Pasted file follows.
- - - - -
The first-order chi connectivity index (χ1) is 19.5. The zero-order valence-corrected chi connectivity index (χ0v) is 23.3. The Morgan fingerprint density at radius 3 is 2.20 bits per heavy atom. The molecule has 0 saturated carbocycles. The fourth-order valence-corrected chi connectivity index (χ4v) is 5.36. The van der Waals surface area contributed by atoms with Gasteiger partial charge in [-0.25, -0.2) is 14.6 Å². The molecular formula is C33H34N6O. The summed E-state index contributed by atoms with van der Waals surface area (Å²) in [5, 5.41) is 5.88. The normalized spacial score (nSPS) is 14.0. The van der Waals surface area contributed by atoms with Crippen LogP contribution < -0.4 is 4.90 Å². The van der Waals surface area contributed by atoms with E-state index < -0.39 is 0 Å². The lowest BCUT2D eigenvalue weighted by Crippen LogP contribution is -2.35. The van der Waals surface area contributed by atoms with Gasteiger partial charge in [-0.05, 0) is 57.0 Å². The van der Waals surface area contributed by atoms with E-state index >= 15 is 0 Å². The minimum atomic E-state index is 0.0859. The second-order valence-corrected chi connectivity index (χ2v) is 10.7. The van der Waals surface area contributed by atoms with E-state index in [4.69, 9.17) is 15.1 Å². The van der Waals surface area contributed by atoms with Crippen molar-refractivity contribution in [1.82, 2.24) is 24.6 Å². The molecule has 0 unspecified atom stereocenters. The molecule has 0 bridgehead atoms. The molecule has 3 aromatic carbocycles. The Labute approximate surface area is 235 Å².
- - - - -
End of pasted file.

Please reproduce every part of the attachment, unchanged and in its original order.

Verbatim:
The first-order chi connectivity index (χ1) is 19.5. The zero-order valence-corrected chi connectivity index (χ0v) is 23.3. The Morgan fingerprint density at radius 3 is 2.20 bits per heavy atom. The molecule has 0 saturated carbocycles. The fourth-order valence-corrected chi connectivity index (χ4v) is 5.36. The van der Waals surface area contributed by atoms with Gasteiger partial charge in [-0.25, -0.2) is 14.6 Å². The molecular formula is C33H34N6O. The summed E-state index contributed by atoms with van der Waals surface area (Å²) in [5, 5.41) is 5.88. The normalized spacial score (nSPS) is 14.0. The van der Waals surface area contributed by atoms with Crippen LogP contribution < -0.4 is 4.90 Å². The van der Waals surface area contributed by atoms with E-state index < -0.39 is 0 Å². The lowest BCUT2D eigenvalue weighted by Crippen LogP contribution is -2.35. The van der Waals surface area contributed by atoms with Gasteiger partial charge in [-0.05, 0) is 57.0 Å². The van der Waals surface area contributed by atoms with E-state index >= 15 is 0 Å². The minimum atomic E-state index is 0.0859. The second-order valence-corrected chi connectivity index (χ2v) is 10.7. The van der Waals surface area contributed by atoms with E-state index in [4.69, 9.17) is 15.1 Å². The van der Waals surface area contributed by atoms with Crippen molar-refractivity contribution in [1.82, 2.24) is 24.6 Å². The molecule has 0 unspecified atom stereocenters. The molecule has 0 bridgehead atoms. The molecule has 3 aromatic carbocycles. The Labute approximate surface area is 235 Å².